About Kidney Disease

The main job of our kidneys (which are roughly the size of two fists and are located deep in our abdomen, beneath our rib cage) is to remove toxins and excess water from our blood. Every day our kidneys filter and clean 200 liters of blood – a quantity that would fill about 200 bottles or 20 buckets! Besides this impressive, daily feat, kidneys also help to produce red blood cells, control our blood pressure, and keep our bones healthy.

If our kidneys gradually lose their ability to function, we speak of chronic kidney disease (CKD). It is a “silent” disease and often goes unnoticed because it may not be “felt”. Yet it affects many more people than we would ever imagine: studies of different races living on different continents worldwide have consistently shown that about 1 out of 10 adults has some form of kidney damage. In the U.S., an estimated 26 million people -- about 13 percent of the population -- now have chronic kidney disease, say researchers at Johns Hopkins University in Baltimore and Cleveland Clinic Foundation. This new report raises by three percent the previous estimate of 20 million people with the disease in 1994
(source: http://www.sciencedaily.com/releases/2007/11/071109104741.htm).

People with chronic kidney disease are 10 times more likely than healthy individuals to die of heart attacks and strokes.

Fortunately, chronic kidney disease can be detected early on, and detection is easy. Simple, routine tests of urine, blood and blood pressure can show early signs of kidney problems. And the good news is that once these problems are known, it is possible to slow down and even stop chronic kidney disease, by taking medicines and changing some living habits. Early detection and treatment of CKD can not only slow or halt the progression of patients to end-stage renal disease, but it can also significantly reduce the incidence of cardiovascular diseases; which are today by far the most common cause of premature deaths worldwide.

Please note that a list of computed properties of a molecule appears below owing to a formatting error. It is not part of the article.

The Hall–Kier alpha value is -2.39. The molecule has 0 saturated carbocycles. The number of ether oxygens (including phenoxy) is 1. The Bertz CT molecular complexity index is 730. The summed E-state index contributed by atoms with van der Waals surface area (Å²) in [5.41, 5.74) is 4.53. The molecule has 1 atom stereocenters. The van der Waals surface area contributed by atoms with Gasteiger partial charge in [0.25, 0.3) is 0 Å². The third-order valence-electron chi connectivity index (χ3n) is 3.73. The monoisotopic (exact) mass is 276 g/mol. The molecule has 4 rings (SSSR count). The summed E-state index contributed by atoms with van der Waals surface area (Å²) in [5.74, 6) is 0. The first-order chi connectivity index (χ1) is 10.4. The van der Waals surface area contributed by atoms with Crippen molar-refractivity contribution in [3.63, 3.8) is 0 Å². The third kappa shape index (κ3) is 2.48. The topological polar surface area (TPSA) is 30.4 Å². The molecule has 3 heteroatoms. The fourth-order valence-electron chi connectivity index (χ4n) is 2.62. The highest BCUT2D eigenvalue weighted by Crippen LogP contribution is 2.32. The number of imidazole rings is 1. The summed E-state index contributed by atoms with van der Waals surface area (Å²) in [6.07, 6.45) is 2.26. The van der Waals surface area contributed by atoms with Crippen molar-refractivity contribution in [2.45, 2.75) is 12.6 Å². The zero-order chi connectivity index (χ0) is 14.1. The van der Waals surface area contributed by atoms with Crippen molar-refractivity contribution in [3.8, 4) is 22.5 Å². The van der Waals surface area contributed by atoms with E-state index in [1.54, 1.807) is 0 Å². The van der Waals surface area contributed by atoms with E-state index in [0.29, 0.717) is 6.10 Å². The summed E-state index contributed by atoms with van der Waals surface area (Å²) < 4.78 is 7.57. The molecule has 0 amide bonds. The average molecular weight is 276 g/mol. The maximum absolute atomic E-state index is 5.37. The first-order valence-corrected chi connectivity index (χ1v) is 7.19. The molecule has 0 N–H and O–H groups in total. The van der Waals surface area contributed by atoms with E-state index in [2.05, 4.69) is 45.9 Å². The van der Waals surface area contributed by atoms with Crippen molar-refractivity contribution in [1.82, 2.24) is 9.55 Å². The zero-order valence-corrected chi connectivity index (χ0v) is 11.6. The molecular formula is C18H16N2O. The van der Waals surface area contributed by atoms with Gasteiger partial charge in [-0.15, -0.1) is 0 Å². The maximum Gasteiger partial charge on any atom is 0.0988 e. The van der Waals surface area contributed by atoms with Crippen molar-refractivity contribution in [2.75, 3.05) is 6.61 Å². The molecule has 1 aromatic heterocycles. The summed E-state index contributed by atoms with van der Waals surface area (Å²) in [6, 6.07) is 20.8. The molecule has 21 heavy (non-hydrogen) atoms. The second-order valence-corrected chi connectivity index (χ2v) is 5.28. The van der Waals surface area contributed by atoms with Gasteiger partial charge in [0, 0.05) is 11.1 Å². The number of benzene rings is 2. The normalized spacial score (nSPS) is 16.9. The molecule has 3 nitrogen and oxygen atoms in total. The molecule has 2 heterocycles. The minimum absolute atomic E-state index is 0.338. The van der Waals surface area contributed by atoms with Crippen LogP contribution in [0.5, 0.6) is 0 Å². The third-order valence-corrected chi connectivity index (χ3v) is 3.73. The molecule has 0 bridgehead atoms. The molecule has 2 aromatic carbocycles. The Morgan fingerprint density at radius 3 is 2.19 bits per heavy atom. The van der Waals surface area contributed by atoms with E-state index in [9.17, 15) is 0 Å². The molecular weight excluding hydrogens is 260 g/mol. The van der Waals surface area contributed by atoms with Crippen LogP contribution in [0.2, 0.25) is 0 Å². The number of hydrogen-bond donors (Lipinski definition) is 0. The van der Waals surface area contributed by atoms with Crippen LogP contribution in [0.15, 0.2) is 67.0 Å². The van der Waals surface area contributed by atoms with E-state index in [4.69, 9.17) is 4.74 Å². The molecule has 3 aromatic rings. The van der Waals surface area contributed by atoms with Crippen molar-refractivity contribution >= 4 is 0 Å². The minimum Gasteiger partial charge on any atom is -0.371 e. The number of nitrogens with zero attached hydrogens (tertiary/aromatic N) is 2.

If however, a patient has CKD which cannot be cured by medication, the health of their kidneys may progressively worsen to the point where they must resort to renal therapy. Each year, about 60,000 people in the U.S. start treatment for kidney failure. Patients are kept alive either through dialysis – usually by a machine which cleans their blood about three times a week or they receive a new, transplanted kidney.

National Kidney Foundation guidelines recommend that a patient start dialysis when kidney function drops to 15% or less—or if there are severe symptoms caused by kidney disease, such as: shortness of breath, fatigue, muscle cramps, nausea or vomiting. A doctor will help the patient decide when to start dialysis, based on results of lab tests that measure how much kidney function is left and on the patient’s symptoms.

For saving lives, transplantation is superior to long-term dialysis. Kidney transplantation looks to be not only life-enhancing but also life-saving. Long-term survival is markedly improved among patients who receive a donor kidney compared with patients who dialyze and remain on the waiting list for a kidney.

In the New England Journal study, the mortality rates were analyzed among over 200,000 patients who underwent dialysis for end-stage renal disease. Of these, some 23,000 actually received a kidney. The projected years of life remaining were 10 for patients who remained on the waiting list and 20 for those who received a transplant (New England Journal of Medicine).

In sum, kidney dialysis is an amazing procedure. But it is not yet as amazing as the kidney itself. For both the quality and length of life, a transplanted kidney is better than chronic dialysis. It's G-d’s machine over man’s machine.

Renewal aims to assist each and every donor and recipient